“Life goes on, and we’ll find a way to get through it and stay in touch with gymnastics,” Peter Jansson said after the USAG event finals in 2019. It was UIC’s last competition before the program was scrapped despite the gymnastics community’s best efforts to save it. Jansson and his wife Mary had held the reins of the program for decades, and their pain at the decision was palpable.
A year and a half later, on Jan. 23, 2021, Peter appeared on the floor coaching bars at Arizona’s season opener. He wasn’t yet on the roster, but his signature lean while his gymnasts competed was unmistakable. Some former UIC gymnasts even reached out to him after the meet, saying they noticed the lean on TV.
Peter was back. He was eventually added to Arizona’s roster as an interim assistant coach, filling the hole left by assistant David McCreary’s retirement. Head coach John Court said McCreary’s age made the pandemic risky for him, hence the sudden departure in October 2020.
Court and Peter are longtime friends, veterans of the small collegiate gymnastics community. Court gave Peter a call shortly after McCreary’s retirement, just to catch up. “Peter was probably in Florida fishing somewhere,” he said. As they talked, Peter offered to head to Arizona and help out on bars for the season—Court says it required Mary’s permission, of course, since she’s the real decision maker in the couple.
So began a hectic season, in which Mary was regularly flying between Tucson, Arizona, and Chicago to care for her elderly mother. The transition in the gym, though, was easy. Court values his staff, including assistant Taylor Spears, and says having three great gymnastics minds in the room is key. Though shifting from a longtime head coaching role to working within someone else’s system took some getting used to for Peter, his respect for Court and the program he runs is clear.
Adjusting to a power five conference also took some time. Coming from the MIC, which is entirely administered by the coaches—”We do everything,” Peter said—the major conference stage was new. Peter saw plusses and minuses to both systems. In the MIC, the coaches could run things exactly the way they wanted to, with only gymnastics in mind. In the Pac-12, wider conference and TV rules add restrictions—a trade-off for not needing to do the administrative work.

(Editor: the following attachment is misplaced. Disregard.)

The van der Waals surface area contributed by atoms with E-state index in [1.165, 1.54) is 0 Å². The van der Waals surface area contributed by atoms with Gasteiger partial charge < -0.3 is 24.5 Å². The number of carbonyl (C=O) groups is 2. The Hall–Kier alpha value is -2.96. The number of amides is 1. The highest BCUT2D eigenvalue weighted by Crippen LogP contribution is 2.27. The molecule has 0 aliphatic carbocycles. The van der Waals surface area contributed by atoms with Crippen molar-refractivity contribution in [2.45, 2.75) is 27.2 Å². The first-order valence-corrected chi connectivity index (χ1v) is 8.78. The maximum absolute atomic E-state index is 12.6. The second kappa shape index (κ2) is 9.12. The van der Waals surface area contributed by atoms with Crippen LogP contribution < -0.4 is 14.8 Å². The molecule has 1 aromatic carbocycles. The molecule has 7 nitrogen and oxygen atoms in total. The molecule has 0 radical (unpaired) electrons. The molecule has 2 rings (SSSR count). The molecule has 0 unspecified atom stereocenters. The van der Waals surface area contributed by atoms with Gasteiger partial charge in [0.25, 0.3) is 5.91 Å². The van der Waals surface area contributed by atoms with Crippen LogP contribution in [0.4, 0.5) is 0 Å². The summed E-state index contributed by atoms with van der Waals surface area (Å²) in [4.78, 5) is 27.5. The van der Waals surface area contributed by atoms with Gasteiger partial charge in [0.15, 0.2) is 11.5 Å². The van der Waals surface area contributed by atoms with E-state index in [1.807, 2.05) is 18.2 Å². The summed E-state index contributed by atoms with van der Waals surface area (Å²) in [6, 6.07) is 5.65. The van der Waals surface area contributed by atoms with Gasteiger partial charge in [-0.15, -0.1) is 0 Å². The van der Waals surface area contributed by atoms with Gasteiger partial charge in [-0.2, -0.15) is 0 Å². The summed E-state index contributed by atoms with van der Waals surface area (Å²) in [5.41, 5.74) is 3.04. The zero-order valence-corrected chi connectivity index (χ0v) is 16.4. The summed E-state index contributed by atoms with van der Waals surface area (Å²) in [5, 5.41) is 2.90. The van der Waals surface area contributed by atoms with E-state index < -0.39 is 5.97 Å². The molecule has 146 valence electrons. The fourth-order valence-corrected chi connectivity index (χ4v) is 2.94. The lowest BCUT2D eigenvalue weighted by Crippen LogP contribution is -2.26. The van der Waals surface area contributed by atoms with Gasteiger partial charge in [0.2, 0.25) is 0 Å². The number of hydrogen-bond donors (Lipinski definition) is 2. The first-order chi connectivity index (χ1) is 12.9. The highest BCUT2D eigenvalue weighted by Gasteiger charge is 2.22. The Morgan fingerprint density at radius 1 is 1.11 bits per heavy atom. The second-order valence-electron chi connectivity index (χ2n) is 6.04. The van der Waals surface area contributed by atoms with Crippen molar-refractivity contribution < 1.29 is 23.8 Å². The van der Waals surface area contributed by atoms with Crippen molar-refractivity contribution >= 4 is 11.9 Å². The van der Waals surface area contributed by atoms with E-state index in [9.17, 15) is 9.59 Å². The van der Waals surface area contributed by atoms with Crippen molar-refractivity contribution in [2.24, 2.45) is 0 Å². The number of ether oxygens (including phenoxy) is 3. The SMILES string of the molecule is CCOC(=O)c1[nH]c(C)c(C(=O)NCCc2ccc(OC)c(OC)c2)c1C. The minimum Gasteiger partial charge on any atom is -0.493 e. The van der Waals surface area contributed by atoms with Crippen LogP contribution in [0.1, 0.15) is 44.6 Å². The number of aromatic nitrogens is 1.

Despite those challenges, the smooth transition and good rapport among Court’s staff was evident in competition in 2021. Peter’s young bars squad had a solid year, with freshman Elena Deets leading the way.
Deets described a chaotic 2021 offseason due to COVID. Gymnasts had to train entirely on their own, an extra challenge for freshmen who didn’t yet have collegiate experience under their belts. “It was really hard,” she said. But once official practices started, Peter “fit right into the program,” Deets said. “We love to have him; he’s a great bar coach.”
For the Janssons, stepping back into collegiate gymnastics was an easy choice. They considered themselves fully retired after the 2019 season but found themselves missing the sport. As the 2019 World Championships in Stuttgart, Germany, approached, Peter and Mary made a last-minute decision to go. They were able to visit former UIC gymnast Toni Alicke, who is from Stuttgart, while they were there.
The Janssons stayed in touch with their other gymnasts, too, hosting a few dinners in Chicago for former UIC gymnasts who had stayed at the school to finish degrees. They traveled to a Missouri home meet to watch former Flame Alisa Sheremeta compete for Missouri and took the team out to dinner. “We’re just so proud of her,” Peter said. “She’s proof that someone from a smaller conference can do big things.” Peter pointed out that Missouri head coach Shannon Welker is a UIC alumnus and that it felt fortuitous that Sheremeta stayed in the UIC family in a way.
The Janssons also headed to a few Utah meets to watch longtime friend Tom Farden coach his Red Rocks. Clearly, they still had the gymnastics bug.
Peter did have a moment of doubt, though, when he stepped back onto the competition floor and got the familiar meet-day butterflies. “Do I really want to feel this way again?” he thought at the time. Watching his gymnasts compete and willing them to succeed but being able to do nothing to step in and help is stressful but worth it.
For the 2022 season, Peter dropped the interim tag and is a full assistant coach. Mary joined the ranks as a volunteer and works with the floor team. The goal for the Wildcats is to make the night session of Pac-12s, and if they don’t, to “win the session we’re in,” Court said.
For the Janssons, the warm winters in Tuscon are alright for now, though Peter misses the seasons in Chicago. They have a year-by-year agreement with Court and will stick with Arizona as long as seems right. Above all else, they appreciate the opportunity to return to college gymnastics. “We’re thankful,” Mary could be heard saying in the background of a call with Peter. “We’re so thankful,” he said.
READ THIS NEXT: 40 Years of NCAA Gymnastics
Article by Emily Minehart
Like what you see? Consider donating to support our efforts throughout the year! [wpedon id=”13158″]